I sometimes wonder if in addition to adult content warning stickers and ratings we should have some sort of indication of children in peril. I certainly would appreciate it.

Thursday, February 11, 2010

Standing Close to Andy Summers

As promised, here's my report on One Train Later by Andy Summers.

Copeland's book is still the best of the lot, but this really was a fun read, too.

For instance, I love this part about having money.
Having money, one realizes after a while, is very nice, but you need to develop a razor-edged awareness if you want to hang onto it. There is a large number of thieves disguised as angels out there who can't wait to relieve you of your burden. They slip under your door, confront you in dark hallways, slighter through the letter box, whisper in tones of silk, infiltrate your life with the stealth of a cell quietly dividing. The water has fangs, and the only way to make it to land is by keeping your head up and thinking about the next song.

- One Train Later by Andy Summers, pp. 313.

The title refers to the couple days they were discussing dropping their current guitarist and going with Andy. (Andy said he would not join the band if the other guitarist stayed, which was what Sting and Stewart wanted, but Andy knew he couldn't blend with the other guy's style.) Stewart and Andy happened to disembark from the same London train, laughed at the coincidence, then went for coffee where the deal was sealed. So, had either been on one train later, there would've been no Police.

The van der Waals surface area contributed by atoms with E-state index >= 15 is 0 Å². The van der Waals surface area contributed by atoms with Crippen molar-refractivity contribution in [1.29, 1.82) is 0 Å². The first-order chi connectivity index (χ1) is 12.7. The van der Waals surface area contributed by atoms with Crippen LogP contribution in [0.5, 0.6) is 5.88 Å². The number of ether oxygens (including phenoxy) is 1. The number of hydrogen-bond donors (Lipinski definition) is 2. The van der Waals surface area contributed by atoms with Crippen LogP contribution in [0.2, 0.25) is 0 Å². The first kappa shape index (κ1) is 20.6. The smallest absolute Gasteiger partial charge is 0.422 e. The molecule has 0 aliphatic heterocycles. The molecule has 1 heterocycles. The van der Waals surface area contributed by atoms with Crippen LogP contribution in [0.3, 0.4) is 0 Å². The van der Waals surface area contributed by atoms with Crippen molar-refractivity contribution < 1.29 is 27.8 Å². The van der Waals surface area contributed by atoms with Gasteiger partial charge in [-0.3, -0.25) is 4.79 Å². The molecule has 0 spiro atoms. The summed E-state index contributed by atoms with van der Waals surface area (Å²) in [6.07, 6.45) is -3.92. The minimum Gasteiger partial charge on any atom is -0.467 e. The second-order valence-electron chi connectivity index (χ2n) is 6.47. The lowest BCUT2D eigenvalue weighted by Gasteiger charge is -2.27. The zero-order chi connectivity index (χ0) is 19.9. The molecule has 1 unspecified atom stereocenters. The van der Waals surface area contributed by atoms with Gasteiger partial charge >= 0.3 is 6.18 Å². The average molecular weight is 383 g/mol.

One surprising bit of trivia was two-fold: Summers was Neil Sedaka's guitarist for a while. Yes, Mr. Every Breath You Take made his daily bread for a while by playing "Calendar Girl" and "Laughter in the Rain." The second surprise is that Sedaka is one of the American artists who's more popular in Britain than he is here.

My favorite section of the book is excerpted below. It's about how Summers did the guitar part to "Every Breath You Take" in one take and other ephemera about the recording of the album.
The linchpin of Synchronicity is a song called "Every Breath You Take." When Sting first plays us his demo, it sounds not unlike the group Yes with a huge rolling synthesizer part. It needs work, needs the stripped-down guitar and drums treatment, bur it has something. More obvious than some of Sting's material, it has a classic pop song chord sequence with a dramatic C section bur it needs clarity. This song is the one that gets the most argument. Sting and Stewart go on endlessly about the drums and bass -- how they should underpin the vocal -- but after a couple of weeks we get a track down with just bass and drums and a token vocal to give us some perspective.

Feeling slightly numb, we sit on the couch at a creative standstill. Sting leans over and says, "Go on, go in there, make it your own." This is either a beautiful example of trust between partners or is tantamount to being told to jump off a cliff, prove you're a man , or walk the gang plank. But there she is, a nice naked track, waiting to be ruined or trimmed with gold by yours truly. "Right," I say, "right," and heave my bum up off the deep plush and toward the direction of the big room. In the engulfing loneliness of the empty studio I am hyperaware that everyone is watching and listening. This will be the naked truth.